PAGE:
Is chiropterophily an evolutionary dead end? A phylogenetic test in the pantropical genus Parkia (Leguminosae, Caesalpinioideae, mimosoid clade)
cover image of Plant Ecology and Evolution 154(3)
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Supplementary Files

Supplementary file 1
Supplementary file 2

Keywords

chiropterophily
entomophily
evolutionary dead end
Fabaceae
legumes
pantropical

How to Cite

Oliveira, L., Rodrigues, D., Hopkins, H., Colombo, G. and Hopkins, M. (2021) “Is chiropterophily an evolutionary dead end? A phylogenetic test in the pantropical genus Parkia (Leguminosae, Caesalpinioideae, mimosoid clade)”, Plant Ecology and Evolution, 154(3), pp. 432-446. doi: 10.5091/plecevo.2021.1845.

Abstract

Background and aims – Pollination systems often reflect adaptations to specific groups of pollinators, and these morphological specialisations have been important in the diversification of the angiosperms. Here, we study the evolution of the capitulum and pollination system in the pantropical genus Parkia, which comprises 35 species of trees distributed largely in the forests of South and Central America, Africa, Madagascar, and the Indo-Pacific. The flowers are grouped into capitula that are composed of one, two, or three distinct morphological types, and are principally pollinated either by insects or by bats.
Material and methods – Using BEAST, we estimated the ages of nodes in a phylogeny based on four chloroplast regions (matK, trnL, psbA-trnH, and rps16-trnQ) and the nuclear region ITS/18S/26S. This analysis also enabled us to reconstruct the ancestral state of the capitulum and hence infer the ancestral pollination system. Euclidean distance-based cluster analysis was performed to determine which characters are consistently related to a specific pollination system.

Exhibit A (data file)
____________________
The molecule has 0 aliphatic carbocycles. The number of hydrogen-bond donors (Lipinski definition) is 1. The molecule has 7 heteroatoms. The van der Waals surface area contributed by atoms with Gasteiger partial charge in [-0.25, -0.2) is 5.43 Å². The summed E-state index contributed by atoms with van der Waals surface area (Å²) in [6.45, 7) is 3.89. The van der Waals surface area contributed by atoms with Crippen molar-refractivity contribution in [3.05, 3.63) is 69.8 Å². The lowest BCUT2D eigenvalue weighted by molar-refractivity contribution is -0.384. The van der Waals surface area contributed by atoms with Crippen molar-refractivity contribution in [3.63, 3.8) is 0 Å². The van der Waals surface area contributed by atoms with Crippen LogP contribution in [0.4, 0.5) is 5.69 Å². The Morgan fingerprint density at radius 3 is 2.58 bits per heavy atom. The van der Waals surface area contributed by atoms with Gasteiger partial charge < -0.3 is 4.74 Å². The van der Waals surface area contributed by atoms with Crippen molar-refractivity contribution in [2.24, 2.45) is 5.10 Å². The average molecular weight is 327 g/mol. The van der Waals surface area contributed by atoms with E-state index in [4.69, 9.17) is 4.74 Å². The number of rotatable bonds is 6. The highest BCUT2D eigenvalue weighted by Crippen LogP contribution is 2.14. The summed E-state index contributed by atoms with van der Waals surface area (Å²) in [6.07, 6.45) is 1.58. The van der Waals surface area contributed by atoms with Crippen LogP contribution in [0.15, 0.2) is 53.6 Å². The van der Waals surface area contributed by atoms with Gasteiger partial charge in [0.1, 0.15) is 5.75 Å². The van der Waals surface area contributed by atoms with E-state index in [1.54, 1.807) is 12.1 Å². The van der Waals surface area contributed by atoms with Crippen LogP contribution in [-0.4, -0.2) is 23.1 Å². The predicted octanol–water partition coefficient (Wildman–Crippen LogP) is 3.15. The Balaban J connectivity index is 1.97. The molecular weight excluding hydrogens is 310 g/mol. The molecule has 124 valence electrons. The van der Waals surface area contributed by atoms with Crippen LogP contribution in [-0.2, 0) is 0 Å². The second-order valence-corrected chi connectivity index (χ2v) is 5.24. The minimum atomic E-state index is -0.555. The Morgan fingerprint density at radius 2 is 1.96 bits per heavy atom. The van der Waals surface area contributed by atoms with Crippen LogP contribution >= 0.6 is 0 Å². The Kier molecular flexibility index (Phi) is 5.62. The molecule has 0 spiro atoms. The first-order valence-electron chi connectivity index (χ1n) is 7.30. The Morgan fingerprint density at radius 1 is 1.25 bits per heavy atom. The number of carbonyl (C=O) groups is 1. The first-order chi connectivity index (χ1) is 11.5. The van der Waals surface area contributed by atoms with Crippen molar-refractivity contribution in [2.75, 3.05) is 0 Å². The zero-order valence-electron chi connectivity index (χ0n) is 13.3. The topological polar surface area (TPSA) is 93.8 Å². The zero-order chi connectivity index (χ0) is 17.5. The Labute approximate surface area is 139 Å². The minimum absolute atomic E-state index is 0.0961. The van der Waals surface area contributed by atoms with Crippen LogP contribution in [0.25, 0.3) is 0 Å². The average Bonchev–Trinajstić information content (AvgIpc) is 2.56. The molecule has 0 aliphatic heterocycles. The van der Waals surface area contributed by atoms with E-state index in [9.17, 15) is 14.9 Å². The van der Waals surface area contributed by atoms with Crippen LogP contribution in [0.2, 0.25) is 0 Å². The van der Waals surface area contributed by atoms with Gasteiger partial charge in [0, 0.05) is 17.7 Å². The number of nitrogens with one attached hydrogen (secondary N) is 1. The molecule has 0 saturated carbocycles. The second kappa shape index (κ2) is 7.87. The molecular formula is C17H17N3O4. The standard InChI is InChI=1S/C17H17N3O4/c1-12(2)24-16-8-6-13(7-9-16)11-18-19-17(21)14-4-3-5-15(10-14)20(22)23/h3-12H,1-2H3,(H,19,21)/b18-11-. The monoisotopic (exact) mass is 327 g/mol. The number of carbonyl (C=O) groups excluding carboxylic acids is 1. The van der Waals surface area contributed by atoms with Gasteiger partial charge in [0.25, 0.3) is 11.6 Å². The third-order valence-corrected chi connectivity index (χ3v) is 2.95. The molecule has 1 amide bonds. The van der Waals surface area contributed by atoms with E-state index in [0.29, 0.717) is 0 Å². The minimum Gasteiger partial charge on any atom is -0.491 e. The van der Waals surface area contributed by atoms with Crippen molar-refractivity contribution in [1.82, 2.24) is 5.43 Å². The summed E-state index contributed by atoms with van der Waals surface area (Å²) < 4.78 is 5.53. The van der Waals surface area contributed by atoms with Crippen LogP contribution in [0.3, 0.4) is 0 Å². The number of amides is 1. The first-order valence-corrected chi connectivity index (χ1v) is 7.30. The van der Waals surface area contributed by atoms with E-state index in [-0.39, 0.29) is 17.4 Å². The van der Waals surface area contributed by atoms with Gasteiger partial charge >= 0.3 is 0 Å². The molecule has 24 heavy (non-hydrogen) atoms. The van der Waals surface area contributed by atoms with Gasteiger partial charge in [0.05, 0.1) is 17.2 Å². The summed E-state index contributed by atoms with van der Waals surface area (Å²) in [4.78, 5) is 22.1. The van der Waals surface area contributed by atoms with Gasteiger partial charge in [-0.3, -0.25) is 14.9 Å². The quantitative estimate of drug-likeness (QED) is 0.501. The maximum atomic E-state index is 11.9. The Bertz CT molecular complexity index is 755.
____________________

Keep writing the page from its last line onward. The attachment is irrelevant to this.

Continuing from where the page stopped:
Key results – Our results indicate that the ancestral capitulum in the genus had three types of flowers and a morphology associated with bat-pollination in both the Paleotropics and Neotropics. In one derived Neotropical clade, the number of floral types in each capitulum was reduced to two (capitulum also bat-pollinated) or one (insect-pollinated). Thus, entomophily, as seen in some Neotropical species of Parkia, has been derived from a bat-pollinated ancestor. Cluster analysis showed that the floral characters were mostly consistent with pollination systems.
Conclusion – Chiropterophily is not an evolutionary dead end in Parkia because during the evolutionary history of the genus there has been at least one transition to entomophily. Parkia provides a unique example of evolutionary transitions from chiropterophily to entomophily in a pantropical genus of trees.

https://doi.org/10.5091/plecevo.2021.1845
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